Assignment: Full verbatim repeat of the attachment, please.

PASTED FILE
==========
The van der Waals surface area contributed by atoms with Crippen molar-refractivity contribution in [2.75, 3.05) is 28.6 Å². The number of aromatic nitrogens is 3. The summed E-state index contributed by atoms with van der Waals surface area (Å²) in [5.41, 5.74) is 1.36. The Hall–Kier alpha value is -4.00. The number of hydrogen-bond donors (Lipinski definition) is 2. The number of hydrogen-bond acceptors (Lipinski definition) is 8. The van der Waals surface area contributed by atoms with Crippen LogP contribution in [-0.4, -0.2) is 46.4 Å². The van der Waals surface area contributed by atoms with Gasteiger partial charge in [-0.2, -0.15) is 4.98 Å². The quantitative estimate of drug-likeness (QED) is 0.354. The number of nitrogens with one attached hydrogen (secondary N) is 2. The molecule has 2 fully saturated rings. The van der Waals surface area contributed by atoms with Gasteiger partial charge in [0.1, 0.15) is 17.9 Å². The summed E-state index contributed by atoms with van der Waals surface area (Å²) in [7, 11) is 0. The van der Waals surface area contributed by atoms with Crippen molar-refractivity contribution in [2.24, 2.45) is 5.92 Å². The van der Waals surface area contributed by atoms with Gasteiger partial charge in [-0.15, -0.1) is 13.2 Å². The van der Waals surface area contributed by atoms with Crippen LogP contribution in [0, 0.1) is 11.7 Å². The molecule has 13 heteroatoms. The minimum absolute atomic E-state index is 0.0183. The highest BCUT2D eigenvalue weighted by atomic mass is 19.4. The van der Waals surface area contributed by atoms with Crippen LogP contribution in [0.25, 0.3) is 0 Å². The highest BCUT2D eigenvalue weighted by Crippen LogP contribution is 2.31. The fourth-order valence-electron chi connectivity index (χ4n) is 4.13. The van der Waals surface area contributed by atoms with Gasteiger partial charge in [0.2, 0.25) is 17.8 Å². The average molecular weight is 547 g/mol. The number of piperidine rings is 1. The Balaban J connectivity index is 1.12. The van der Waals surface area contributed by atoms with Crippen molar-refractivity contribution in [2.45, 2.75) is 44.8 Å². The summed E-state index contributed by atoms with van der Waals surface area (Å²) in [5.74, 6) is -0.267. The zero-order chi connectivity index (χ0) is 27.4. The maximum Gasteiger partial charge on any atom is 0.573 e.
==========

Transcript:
The van der Waals surface area contributed by atoms with Crippen molar-refractivity contribution in [2.75, 3.05) is 28.6 Å². The number of aromatic nitrogens is 3. The summed E-state index contributed by atoms with van der Waals surface area (Å²) in [5.41, 5.74) is 1.36. The Hall–Kier alpha value is -4.00. The number of hydrogen-bond donors (Lipinski definition) is 2. The number of hydrogen-bond acceptors (Lipinski definition) is 8. The van der Waals surface area contributed by atoms with Crippen LogP contribution in [-0.4, -0.2) is 46.4 Å². The van der Waals surface area contributed by atoms with Gasteiger partial charge in [-0.2, -0.15) is 4.98 Å². The quantitative estimate of drug-likeness (QED) is 0.354. The number of nitrogens with one attached hydrogen (secondary N) is 2. The molecule has 2 fully saturated rings. The van der Waals surface area contributed by atoms with Gasteiger partial charge in [0.1, 0.15) is 17.9 Å². The summed E-state index contributed by atoms with van der Waals surface area (Å²) in [7, 11) is 0. The van der Waals surface area contributed by atoms with Crippen molar-refractivity contribution in [2.24, 2.45) is 5.92 Å². The van der Waals surface area contributed by atoms with Gasteiger partial charge in [-0.15, -0.1) is 13.2 Å². The van der Waals surface area contributed by atoms with Crippen LogP contribution in [0, 0.1) is 11.7 Å². The molecule has 13 heteroatoms. The minimum absolute atomic E-state index is 0.0183. The highest BCUT2D eigenvalue weighted by atomic mass is 19.4. The van der Waals surface area contributed by atoms with Crippen LogP contribution in [0.25, 0.3) is 0 Å². The highest BCUT2D eigenvalue weighted by Crippen LogP contribution is 2.31. The fourth-order valence-electron chi connectivity index (χ4n) is 4.13. The van der Waals surface area contributed by atoms with Gasteiger partial charge in [0.2, 0.25) is 17.8 Å². The average molecular weight is 547 g/mol. The number of piperidine rings is 1. The Balaban J connectivity index is 1.12. The van der Waals surface area contributed by atoms with Crippen molar-refractivity contribution in [2.45, 2.75) is 44.8 Å². The summed E-state index contributed by atoms with van der Waals surface area (Å²) in [5.74, 6) is -0.267. The zero-order chi connectivity index (χ0) is 27.4. The maximum Gasteiger partial charge on any atom is 0.573 e.